In September of 2015 CNN Money's website ran a story on their American Opportunity section about Safiyyah Cotton, a Philadelphian working at McDonalds for $7.50 per hour and bringing home roughly $480 per month in wages. That was the amount she had to provide for her and her one-year old son. Safiyya's rent was $220 a month and after paying for utilities, child care and her other living expenses, in order to make sure she and her son eat regularly she said she didn't "buy fresh fruits and stuff like that because there is no guarantee it will be eaten in the couple of days that it will stay fresh." She stuck to frozen food because it is what she can afford. Safiyyah is far from alone. Poverty has one taste and justice another.
Over the past few years we have heard quite a bit about food deserts, or high poverty areas where a lack of grocery stores makes it difficult for residents to purchase fresh food. However, we know far less about the food realities of people who live near stores where fresh food is sold, but because of their limited incomes they simply cannot afford it. Affordable healthy food is an issue of both equity and justice that disproportionally affects working-class and poor people of color in cities and rural areas. Reducing the economic necessity for some to rely so heavily on food that is unhealthy is not only a tool for fighting health concerns. There are other benefits too.
In both the United States and Great Britain, dietary changes in schools have led to reduced behavioral problems, higher grades and to decreases in the use of prescription drugs to treat attention deficit disorders. In one particularly striking example of the benefits of increasing access to fresh food, a public high school for at-risk students in Appleton, Wisconsin joined forces with a natural food store. They swapped out the soda machines for others offering juice, water and low-sugar energy drinks and also prepared meals entirely free of additives and chemicals, but with abundant amounts of fresh fruit, vegetables and whole-grain breads. The principal reported that within a year she had no expulsions from the school. Teachers reported that the students were more attentive and could concentrate for longer periods of time. Food is not always only about the most expedient way to quell hunger.
Many community organizations have long understood this and believe that food access and quality is tied to both racial and economic justice. In New York, Harlem Grown, an independent, non-profit organization works to inspire youth to live healthy lives by offering hands-on education in urban farming, sustainability, and nutrition. In Detroit, The Detroit Black Community Food Security Network (DBCFSN) works to establish food justice and food sovereignty guided by the understanding that access to good, clean, sustainably grown food is a basic human right. In Oakland, Elaine Brown, the 72 year-old former leader of the Black Panther Party has begun a thriving urban farm business that only employs Black men and women recently released from prison. She says of the effort, "I'm not in the farm business, I'm in the business of creating opportunities for Black men and women who are poor and lack the education, skills, and resources to return to a community that is rapidly gentrifying without economic avenues for them in mind." These are but of few of the ways that local community groups across the country are centering work around food in order to address issues of racial and economic health and justice. There is similar work in need of doing in more rural areas as well.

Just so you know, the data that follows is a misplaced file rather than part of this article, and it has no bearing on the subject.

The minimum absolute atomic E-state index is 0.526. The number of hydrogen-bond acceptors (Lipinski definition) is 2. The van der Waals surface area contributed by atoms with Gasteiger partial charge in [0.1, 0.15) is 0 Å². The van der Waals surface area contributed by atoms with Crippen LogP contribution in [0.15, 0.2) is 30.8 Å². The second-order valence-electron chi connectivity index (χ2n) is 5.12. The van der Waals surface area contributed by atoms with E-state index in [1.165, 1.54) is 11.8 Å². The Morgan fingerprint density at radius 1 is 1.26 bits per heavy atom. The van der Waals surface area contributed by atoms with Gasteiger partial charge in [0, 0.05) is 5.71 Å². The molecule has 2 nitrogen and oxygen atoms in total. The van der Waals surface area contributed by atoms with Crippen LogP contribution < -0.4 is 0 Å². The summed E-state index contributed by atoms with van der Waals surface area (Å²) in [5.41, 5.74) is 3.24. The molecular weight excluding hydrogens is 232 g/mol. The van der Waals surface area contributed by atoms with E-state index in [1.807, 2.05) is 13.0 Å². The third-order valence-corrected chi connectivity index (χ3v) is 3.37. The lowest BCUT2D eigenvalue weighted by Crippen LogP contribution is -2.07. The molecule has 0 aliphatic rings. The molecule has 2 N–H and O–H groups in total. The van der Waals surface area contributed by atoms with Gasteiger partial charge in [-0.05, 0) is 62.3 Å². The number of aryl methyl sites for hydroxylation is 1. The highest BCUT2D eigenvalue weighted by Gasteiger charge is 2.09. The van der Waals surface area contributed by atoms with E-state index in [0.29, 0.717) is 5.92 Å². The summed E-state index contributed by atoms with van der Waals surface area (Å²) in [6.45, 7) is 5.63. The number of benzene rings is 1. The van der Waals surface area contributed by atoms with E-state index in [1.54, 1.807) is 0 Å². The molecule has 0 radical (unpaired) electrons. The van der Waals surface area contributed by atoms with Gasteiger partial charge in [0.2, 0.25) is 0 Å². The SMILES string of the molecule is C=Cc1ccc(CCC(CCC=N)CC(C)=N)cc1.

Over the past year, in preparation for an upcoming class I will offer in the fall of 2016 at Cornell University where I teach, I have met with farmers, grocers, healthcare administrators, and community organizers in order to collaboratively identify issues relating to food access and sustainability with a focus on race, inequality and poverty in Ithaca, NY. Even there, a town surrounded by farmland and known for its devotion to fresh, healthy, organically grown foods, families on fixed incomes and at the lower end of the socioeconomic ladder nonetheless struggle to access, afford and prepare food that is fresh and of high quality. During the class, our central purpose will be to move our work from critique to solutions as we explore efforts to achieve sustainable food access in the context of racism and social inequality. We will be guided by a belief that "Food work" is important because Safiyya and her son are important. They and all the others struggling in similar circumstances deserve the chance to know what justice tastes like.
Illustration by Gabe Bernard.
This post is part of the "Black Future Month" series produced by The Huffington Post and Black Lives Matter Network for Black History Month. Each day in February, this series will look at one of 29 different cultural and political issues affecting Black lives, from education to criminal-justice reform. To follow the conversation on Twitter, view #BlackFutureMonth.